This simple strategy can play a role in bringing a campus together around priorities that are shared widely and a leadership team that is broadly regarded as unified and legitimate. Although, honestly, I cannot quantify its success, from years of experience I can attest to its far from negligible benefits and effect upon campus culture. Moreover, it’s an innovation that costs nothing to implement; no resources—either of money or planning time—need to be expended.
Presidents, if you are both able, invite your provost, dean of academic affairs, or whoever serves as chief academic officer to go for a walk. That’s it. I don’t mean to or from a meeting, although that may have its virtues, too; rather, for regular walks around campus, with a recommended duration of 30-60 minutes.
Staff and faculty often wonder among themselves whether the CEO and CAO are on the same wavelength. In this highly visible activity, they are—literally—together. If the two of you have difficulty eking out time to meet, this is your chance. All kinds of issues can be discussed, and in relative privacy. Paradoxically the public setting of a campus walk turns out to be more private than any office or conference room where “the walls have ears.” And if you are demonstrably engaged in discussion on the walkways, you are less likely to be interrupted than in the office.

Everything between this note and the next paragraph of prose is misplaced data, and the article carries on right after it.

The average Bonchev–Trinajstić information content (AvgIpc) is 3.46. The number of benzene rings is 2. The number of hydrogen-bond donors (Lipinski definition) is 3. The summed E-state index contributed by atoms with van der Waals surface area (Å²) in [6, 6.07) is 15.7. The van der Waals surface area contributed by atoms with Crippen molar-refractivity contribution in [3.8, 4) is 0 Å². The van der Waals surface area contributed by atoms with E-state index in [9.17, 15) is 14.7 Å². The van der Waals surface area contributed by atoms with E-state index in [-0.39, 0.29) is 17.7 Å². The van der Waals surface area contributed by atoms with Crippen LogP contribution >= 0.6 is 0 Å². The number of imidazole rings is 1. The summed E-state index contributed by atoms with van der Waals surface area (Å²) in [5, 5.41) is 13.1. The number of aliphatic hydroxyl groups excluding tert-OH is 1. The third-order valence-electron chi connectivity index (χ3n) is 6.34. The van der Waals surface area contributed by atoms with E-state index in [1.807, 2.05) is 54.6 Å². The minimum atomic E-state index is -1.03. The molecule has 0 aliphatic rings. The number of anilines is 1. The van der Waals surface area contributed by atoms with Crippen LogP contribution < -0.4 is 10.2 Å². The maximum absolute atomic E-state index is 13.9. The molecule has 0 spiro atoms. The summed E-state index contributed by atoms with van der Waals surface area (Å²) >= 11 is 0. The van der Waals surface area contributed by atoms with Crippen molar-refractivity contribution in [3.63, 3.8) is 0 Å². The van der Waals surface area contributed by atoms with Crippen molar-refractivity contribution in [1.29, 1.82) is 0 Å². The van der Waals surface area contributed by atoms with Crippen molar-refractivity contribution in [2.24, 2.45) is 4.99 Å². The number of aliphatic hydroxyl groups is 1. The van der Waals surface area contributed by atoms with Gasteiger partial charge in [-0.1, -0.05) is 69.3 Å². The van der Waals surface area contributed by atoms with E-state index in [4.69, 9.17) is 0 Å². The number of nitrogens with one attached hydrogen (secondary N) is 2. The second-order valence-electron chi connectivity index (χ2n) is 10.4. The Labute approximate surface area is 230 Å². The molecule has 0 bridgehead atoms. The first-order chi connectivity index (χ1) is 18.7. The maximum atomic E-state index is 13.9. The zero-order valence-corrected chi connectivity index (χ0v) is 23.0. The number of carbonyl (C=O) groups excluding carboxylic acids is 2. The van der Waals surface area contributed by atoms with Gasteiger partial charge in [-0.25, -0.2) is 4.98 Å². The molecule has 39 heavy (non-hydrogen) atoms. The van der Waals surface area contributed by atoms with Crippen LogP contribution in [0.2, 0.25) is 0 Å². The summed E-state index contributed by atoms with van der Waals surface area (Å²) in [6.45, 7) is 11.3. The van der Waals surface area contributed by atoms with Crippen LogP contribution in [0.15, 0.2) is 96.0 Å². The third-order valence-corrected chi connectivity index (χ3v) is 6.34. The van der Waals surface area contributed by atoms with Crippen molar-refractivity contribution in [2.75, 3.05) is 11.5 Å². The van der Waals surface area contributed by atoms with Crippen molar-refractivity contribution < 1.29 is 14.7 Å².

Regular CEO/CAO walks can also shore up a president’s academic cache as well as help a CAO convey the sense that academic priorities have the president’s ear. And finally, as the grill lines at campus facilities are generally longer than those for healthier dining options, modeling an accessible wellness activity for faculty, staff and students seems an appealing idea.
Although CEO/CAO walks may enjoy maximal effect on smaller campuses, they can also work elsewhere; and as seems desirable, another campus leader, besides the chief academic officer, may participate with the president.
Daniel Regan is a sociologist and a long-time academic administrator, most recently as dean of academic affairs (2002-2016) at Johnson State College in Vermont.